I suppose these chaps do look a little misleading for being featured in this blog, as I’ve not really done that much work on them. They’re some of the Ogres/Ogors that I’ve been painting off-and-on for over a year now, and this week has seen me paint… their beards. Don’t get me wrong, I have like twelve of them on the go, so it’s still something of a decent undertaking. But yeah… One day I’m going to have an army of these guys – but that day will not be any day soon!

Hobby Progress 14

Let me take you back to January, for a moment, when I first assembled three of these Electro-Priests. I don’t honestly know why I didn’t assemble all five, but then it isn’t the first time I’ve done this. At any rate, I have been slowly working on the three, which had been primed in white roughly around the time my local GW store had a “Paint it White” event, for which I painted some White Scars. The Priests took a back seat, therefore, and I returned to them this week really for a bit of respite from weeks and weeks of painting Space Marines.

Unfortunately, the white primer had gone on really very grainy, and in painting their robes with Screaming Skull, it became really noticeable. I’ve persevered, but in doing the gold I became really annoyed with how chalky the primer coat is. Yesterday, therefore, I built up the remaining two and primed them black, and so far have done the skin and robes, as you can see. I do think that Chaos Black spray is just superb and wins over the white, even though I want to do the robes really light, so I guess it’ll just be multiple layers to get the tone right! In the picture above, both white-primed and black-primed Priests have had three coats of Screaming Skull on their robes, and I don’t really think there’s a lot of difference between the two. The skin I’ve painted in Eshin Grey, and have shaded it on the white-primed trio with Nuln Oil. In the lore, Electro-Priests are so consumed by the power of the Omnissiah they kinda burn up from the inside, and it has long been my plan to paint them with charcoal-grey skin to signify this process. The scarring I want to do in a lighter grey, and I’m currently undecided over whether to paint the details in red or green, hence the flash of green you can see on one of them.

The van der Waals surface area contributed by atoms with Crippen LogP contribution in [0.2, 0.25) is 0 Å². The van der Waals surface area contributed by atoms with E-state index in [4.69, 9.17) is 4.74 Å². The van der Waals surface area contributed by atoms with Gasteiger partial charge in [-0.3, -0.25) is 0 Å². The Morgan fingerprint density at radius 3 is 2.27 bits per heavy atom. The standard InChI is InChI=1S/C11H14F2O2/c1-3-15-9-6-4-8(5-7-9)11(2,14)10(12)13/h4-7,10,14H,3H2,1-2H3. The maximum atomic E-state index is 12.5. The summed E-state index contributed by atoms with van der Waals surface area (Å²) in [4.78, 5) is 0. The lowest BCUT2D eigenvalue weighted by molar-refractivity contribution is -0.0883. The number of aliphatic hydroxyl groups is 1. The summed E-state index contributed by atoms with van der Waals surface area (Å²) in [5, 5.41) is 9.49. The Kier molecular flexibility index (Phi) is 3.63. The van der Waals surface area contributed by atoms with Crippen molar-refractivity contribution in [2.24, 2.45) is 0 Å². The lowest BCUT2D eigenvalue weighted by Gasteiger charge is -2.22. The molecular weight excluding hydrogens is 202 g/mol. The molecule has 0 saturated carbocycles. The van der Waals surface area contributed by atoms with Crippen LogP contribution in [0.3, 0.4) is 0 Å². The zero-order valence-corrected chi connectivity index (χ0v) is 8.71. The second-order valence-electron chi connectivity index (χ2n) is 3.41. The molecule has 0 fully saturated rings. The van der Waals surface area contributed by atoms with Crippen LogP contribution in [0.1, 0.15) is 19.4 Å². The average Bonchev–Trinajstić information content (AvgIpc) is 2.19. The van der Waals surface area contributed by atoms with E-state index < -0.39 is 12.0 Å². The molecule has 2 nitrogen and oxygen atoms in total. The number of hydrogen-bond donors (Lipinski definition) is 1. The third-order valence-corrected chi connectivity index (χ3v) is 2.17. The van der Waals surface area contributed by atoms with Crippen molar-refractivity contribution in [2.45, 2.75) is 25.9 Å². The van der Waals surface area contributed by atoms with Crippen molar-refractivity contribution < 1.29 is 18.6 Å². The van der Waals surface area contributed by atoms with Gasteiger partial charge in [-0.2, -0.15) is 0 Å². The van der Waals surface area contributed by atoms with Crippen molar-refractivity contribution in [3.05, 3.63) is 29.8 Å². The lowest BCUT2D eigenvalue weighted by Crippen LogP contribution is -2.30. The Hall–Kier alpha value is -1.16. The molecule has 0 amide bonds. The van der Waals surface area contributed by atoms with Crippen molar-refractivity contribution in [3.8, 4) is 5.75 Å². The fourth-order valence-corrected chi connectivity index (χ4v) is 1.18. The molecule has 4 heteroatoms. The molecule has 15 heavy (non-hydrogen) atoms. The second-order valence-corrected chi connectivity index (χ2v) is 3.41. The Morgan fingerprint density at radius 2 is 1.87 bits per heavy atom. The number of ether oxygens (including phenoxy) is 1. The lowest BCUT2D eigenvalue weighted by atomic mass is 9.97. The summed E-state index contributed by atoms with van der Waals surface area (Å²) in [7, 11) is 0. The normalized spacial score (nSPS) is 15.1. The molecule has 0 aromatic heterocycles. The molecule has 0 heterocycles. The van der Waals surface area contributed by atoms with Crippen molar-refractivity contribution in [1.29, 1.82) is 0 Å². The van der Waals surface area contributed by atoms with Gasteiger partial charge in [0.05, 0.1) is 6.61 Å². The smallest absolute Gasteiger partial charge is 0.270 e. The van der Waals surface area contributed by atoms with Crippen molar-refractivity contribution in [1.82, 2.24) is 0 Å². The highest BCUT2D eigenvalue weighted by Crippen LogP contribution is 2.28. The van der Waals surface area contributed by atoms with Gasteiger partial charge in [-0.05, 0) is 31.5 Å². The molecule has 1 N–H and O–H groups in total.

I really love these models, the level of detailing is superb and, while some of them are a bitch to assemble, they look fantastic so are well worth it. Given how disappointed I am with the white primer, I’m currently weighing up whether I want to get another box, but I think that’ll also have to wait for the moment.

And finally, while we’re on the subject of building…

Hobby Progress 14

I assembled this chap this very day! I picked up some Lizardmen the other week and haven’t done anything with them up to this point, but had been pondering whether I want to get the Start Collecting box, given its insane value, but have so far resisted. I have to say, while I love the Lizardmen, the models are fairly old now, and the mouldlines are just awful, particularly on the torso of this one, which looks like the mould had slipped or something. Hence, for now, he is very much alone as I can’t face putting any more together right now! That said, I do still have two resin Lizardmen sort-of built up from my previous attempt at them…

At any rate, that’s pretty much all I’ve done this week. Work has been ridiculous, but I’ve also been trying to get on with my degree work, so haven’t had much time, as already stated, to get a lot of painting done. I have some time off in the coming week, however, so I hope that I might be able to get some more done by next week – in particular, I want to actually get some more models finished and off the work space (read: dining table) rather than having them scattered around all the time.

Until then, here’s an instagram post I shared yesterday to celebrate the 30th anniversary of the Space Marine; a selection of those that are pretty much complete!